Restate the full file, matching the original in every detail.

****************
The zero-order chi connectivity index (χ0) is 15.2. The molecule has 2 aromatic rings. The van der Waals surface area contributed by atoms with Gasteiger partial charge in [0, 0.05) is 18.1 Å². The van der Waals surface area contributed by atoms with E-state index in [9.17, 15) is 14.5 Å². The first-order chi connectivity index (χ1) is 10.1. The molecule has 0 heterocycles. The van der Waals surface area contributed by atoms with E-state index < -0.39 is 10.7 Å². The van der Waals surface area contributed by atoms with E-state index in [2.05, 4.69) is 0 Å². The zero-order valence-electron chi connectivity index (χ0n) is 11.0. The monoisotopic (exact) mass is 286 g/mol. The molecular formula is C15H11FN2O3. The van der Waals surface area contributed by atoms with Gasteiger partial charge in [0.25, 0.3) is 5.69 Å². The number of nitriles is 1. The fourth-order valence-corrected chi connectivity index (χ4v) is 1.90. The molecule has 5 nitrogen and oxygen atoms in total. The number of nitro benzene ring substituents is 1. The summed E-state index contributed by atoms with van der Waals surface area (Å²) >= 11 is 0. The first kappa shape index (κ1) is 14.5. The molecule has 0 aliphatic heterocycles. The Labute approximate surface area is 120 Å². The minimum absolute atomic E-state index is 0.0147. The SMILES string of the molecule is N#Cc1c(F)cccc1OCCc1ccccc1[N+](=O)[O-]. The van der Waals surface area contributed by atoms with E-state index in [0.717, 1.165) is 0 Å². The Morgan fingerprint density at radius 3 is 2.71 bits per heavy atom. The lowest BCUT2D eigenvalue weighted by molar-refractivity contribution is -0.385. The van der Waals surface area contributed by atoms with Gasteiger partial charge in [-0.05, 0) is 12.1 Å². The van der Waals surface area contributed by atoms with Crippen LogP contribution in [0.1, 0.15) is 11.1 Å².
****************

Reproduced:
The zero-order chi connectivity index (χ0) is 15.2. The molecule has 2 aromatic rings. The van der Waals surface area contributed by atoms with Gasteiger partial charge in [0, 0.05) is 18.1 Å². The van der Waals surface area contributed by atoms with E-state index in [9.17, 15) is 14.5 Å². The first-order chi connectivity index (χ1) is 10.1. The molecule has 0 heterocycles. The van der Waals surface area contributed by atoms with E-state index < -0.39 is 10.7 Å². The van der Waals surface area contributed by atoms with E-state index in [2.05, 4.69) is 0 Å². The zero-order valence-electron chi connectivity index (χ0n) is 11.0. The monoisotopic (exact) mass is 286 g/mol. The molecular formula is C15H11FN2O3. The van der Waals surface area contributed by atoms with Gasteiger partial charge in [0.25, 0.3) is 5.69 Å². The number of nitriles is 1. The fourth-order valence-corrected chi connectivity index (χ4v) is 1.90. The molecule has 5 nitrogen and oxygen atoms in total. The number of nitro benzene ring substituents is 1. The summed E-state index contributed by atoms with van der Waals surface area (Å²) >= 11 is 0. The first kappa shape index (κ1) is 14.5. The molecule has 0 aliphatic heterocycles. The Labute approximate surface area is 120 Å². The minimum absolute atomic E-state index is 0.0147. The SMILES string of the molecule is N#Cc1c(F)cccc1OCCc1ccccc1[N+](=O)[O-]. The van der Waals surface area contributed by atoms with E-state index in [0.717, 1.165) is 0 Å². The Morgan fingerprint density at radius 3 is 2.71 bits per heavy atom. The lowest BCUT2D eigenvalue weighted by molar-refractivity contribution is -0.385. The van der Waals surface area contributed by atoms with Gasteiger partial charge in [-0.05, 0) is 12.1 Å². The van der Waals surface area contributed by atoms with Crippen LogP contribution in [0.1, 0.15) is 11.1 Å².